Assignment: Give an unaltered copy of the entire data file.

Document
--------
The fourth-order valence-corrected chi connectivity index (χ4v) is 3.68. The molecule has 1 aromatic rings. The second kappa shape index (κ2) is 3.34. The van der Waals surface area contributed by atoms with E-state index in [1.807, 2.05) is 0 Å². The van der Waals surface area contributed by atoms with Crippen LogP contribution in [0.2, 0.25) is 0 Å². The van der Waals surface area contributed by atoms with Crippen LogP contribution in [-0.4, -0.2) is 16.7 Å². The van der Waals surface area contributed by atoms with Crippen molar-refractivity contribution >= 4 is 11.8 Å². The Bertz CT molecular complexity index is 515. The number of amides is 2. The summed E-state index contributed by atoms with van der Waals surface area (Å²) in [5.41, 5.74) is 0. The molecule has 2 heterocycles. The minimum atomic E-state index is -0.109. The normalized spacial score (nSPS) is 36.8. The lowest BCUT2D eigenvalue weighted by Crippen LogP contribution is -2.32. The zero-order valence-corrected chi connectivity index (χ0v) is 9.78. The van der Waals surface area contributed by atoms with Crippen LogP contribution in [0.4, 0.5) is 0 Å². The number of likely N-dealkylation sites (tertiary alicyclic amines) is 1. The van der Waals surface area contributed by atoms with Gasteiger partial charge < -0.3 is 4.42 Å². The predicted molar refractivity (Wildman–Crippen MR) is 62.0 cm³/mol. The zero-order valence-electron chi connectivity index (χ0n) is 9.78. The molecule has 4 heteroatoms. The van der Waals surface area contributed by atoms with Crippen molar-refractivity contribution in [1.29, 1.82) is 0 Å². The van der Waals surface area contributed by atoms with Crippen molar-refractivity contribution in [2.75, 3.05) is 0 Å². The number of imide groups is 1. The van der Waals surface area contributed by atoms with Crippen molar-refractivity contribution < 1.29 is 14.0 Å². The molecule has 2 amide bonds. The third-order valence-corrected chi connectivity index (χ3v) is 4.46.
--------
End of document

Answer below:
The fourth-order valence-corrected chi connectivity index (χ4v) is 3.68. The molecule has 1 aromatic rings. The second kappa shape index (κ2) is 3.34. The van der Waals surface area contributed by atoms with E-state index in [1.807, 2.05) is 0 Å². The van der Waals surface area contributed by atoms with Crippen LogP contribution in [0.2, 0.25) is 0 Å². The van der Waals surface area contributed by atoms with Crippen LogP contribution in [-0.4, -0.2) is 16.7 Å². The van der Waals surface area contributed by atoms with Crippen molar-refractivity contribution >= 4 is 11.8 Å². The Bertz CT molecular complexity index is 515. The number of amides is 2. The summed E-state index contributed by atoms with van der Waals surface area (Å²) in [5.41, 5.74) is 0. The molecule has 2 heterocycles. The minimum atomic E-state index is -0.109. The normalized spacial score (nSPS) is 36.8. The lowest BCUT2D eigenvalue weighted by Crippen LogP contribution is -2.32. The zero-order valence-corrected chi connectivity index (χ0v) is 9.78. The van der Waals surface area contributed by atoms with Crippen LogP contribution in [0.4, 0.5) is 0 Å². The number of likely N-dealkylation sites (tertiary alicyclic amines) is 1. The van der Waals surface area contributed by atoms with Gasteiger partial charge < -0.3 is 4.42 Å². The predicted molar refractivity (Wildman–Crippen MR) is 62.0 cm³/mol. The zero-order valence-electron chi connectivity index (χ0n) is 9.78. The molecule has 4 heteroatoms. The van der Waals surface area contributed by atoms with Crippen molar-refractivity contribution in [1.29, 1.82) is 0 Å². The van der Waals surface area contributed by atoms with Crippen molar-refractivity contribution in [2.75, 3.05) is 0 Å². The number of imide groups is 1. The van der Waals surface area contributed by atoms with Crippen molar-refractivity contribution < 1.29 is 14.0 Å². The molecule has 2 amide bonds. The third-order valence-corrected chi connectivity index (χ3v) is 4.46.